23 December 2015

Uptravi approved for chronic lung disease

The drug Uptravi has been approved to treat adults with a disabling lung disease called pulmonary arterial hypertension.

Uptravi (selexipag) has been approved by the U.S. Food and Drug Administration to treat adults with pulmonary arterial hypertension (PAH), a disabling lung disease that often leads to death or the need for lung transplant.

PAH is high blood pressure that affects arteries that connect the lungs and heart. It causes the heart to work harder, resulting in shortness of breath and limiting the ability to exercise, the FDA said Tuesday in a news release.

Read: "Get me to 21" girl Jenna Lowe has died from pulmonary arterial hypertension

Uptravi, among a class of drugs called oral IP prostacyclin receptor agonists, relaxes and opens blood vessels, easing the elevated pressure, the agency said.

The drug was evaluated in clinical trials involving more than 1,150 adults with PAH. Trial participants who took the drug did so for an average of about a year and a half. The drug was found to limit worsening of the disease and reduce the need for hospitalization.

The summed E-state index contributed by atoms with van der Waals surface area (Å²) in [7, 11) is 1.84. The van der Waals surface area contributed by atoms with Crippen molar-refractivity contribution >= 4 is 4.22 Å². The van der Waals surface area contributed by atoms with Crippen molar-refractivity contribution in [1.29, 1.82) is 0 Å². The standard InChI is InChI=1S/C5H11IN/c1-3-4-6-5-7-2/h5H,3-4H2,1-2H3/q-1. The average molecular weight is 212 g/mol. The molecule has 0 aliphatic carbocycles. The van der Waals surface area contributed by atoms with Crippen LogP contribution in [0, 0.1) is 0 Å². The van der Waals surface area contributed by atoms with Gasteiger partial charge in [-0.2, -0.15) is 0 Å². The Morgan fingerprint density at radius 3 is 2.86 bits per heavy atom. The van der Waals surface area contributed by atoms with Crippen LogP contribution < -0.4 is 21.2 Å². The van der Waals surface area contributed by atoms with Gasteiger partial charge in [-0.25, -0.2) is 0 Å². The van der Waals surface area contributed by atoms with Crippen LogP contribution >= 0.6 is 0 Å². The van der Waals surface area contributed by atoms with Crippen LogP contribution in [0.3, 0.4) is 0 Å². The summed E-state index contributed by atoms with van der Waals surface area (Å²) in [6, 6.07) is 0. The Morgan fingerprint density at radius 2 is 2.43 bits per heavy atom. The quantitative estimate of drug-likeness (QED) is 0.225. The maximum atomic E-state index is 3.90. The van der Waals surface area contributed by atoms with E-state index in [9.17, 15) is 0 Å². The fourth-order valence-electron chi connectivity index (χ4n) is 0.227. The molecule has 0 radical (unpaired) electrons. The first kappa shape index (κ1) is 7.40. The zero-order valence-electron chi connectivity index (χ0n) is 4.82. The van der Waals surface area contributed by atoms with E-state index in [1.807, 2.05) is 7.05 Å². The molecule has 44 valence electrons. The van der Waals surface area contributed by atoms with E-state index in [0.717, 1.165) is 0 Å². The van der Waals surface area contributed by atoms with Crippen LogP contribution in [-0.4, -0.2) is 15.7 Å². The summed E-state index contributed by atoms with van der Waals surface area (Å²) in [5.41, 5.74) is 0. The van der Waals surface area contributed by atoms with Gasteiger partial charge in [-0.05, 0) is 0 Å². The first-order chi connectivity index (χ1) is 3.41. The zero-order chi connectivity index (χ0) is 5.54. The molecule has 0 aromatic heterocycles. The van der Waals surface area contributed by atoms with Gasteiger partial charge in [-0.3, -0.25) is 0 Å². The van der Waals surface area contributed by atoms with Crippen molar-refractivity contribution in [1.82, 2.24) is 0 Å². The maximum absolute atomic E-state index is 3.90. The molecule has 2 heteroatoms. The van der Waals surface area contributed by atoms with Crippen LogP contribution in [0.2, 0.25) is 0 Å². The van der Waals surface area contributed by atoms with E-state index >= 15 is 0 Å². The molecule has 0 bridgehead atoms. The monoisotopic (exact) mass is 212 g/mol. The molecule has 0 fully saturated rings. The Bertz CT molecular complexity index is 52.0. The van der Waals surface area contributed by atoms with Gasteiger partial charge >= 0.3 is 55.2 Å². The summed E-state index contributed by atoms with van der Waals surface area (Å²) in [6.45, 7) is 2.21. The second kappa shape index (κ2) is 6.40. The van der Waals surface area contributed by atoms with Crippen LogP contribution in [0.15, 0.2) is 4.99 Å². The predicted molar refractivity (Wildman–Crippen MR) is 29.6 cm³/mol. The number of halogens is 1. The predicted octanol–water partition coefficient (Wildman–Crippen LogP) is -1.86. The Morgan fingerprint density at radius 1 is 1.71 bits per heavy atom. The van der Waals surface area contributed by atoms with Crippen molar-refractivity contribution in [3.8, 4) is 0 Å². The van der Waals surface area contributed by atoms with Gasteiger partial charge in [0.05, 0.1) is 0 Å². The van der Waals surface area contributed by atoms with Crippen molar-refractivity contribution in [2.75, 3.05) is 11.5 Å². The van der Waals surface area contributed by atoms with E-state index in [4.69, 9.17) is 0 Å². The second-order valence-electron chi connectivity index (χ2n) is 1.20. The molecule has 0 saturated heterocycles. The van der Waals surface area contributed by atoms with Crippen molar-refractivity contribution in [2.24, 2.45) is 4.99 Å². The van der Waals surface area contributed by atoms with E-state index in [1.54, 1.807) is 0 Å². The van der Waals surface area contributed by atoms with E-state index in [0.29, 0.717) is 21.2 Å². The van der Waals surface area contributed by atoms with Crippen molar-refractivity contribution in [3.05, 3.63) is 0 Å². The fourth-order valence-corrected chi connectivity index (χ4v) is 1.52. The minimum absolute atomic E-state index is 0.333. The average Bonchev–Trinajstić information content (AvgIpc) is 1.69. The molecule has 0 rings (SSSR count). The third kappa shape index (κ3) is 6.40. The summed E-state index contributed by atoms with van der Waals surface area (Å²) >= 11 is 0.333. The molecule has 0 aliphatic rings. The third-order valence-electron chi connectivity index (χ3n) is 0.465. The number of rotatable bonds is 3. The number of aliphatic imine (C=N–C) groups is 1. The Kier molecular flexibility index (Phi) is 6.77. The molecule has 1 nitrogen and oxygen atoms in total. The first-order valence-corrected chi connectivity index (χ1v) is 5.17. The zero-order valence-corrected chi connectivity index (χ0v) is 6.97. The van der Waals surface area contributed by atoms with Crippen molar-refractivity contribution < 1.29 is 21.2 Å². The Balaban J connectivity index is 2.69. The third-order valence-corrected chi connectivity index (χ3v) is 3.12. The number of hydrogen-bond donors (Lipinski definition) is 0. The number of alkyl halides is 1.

Uptravi's most common side effects included headache, diarrhea, jaw pain, nausea, muscle pain, vomiting, pain in the arms and legs, and flushing.

The drug is marketed by San Francisco-based Actelion Pharmaceuticals.

Also read:

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Hypertension expert

Dr Jacomien de Villiers qualified as a specialist physician at the University of Pretoria in 1995. She worked at various clinics at the Department of Internal Medicine, Steve Biko Hospital, these include General Internal Medicine, Hypertension, Diabetes and Cardiology. She has run a private practice since 2001, as well as a consultant post at the Endocrine Clinic of Steve Biko Hospital.

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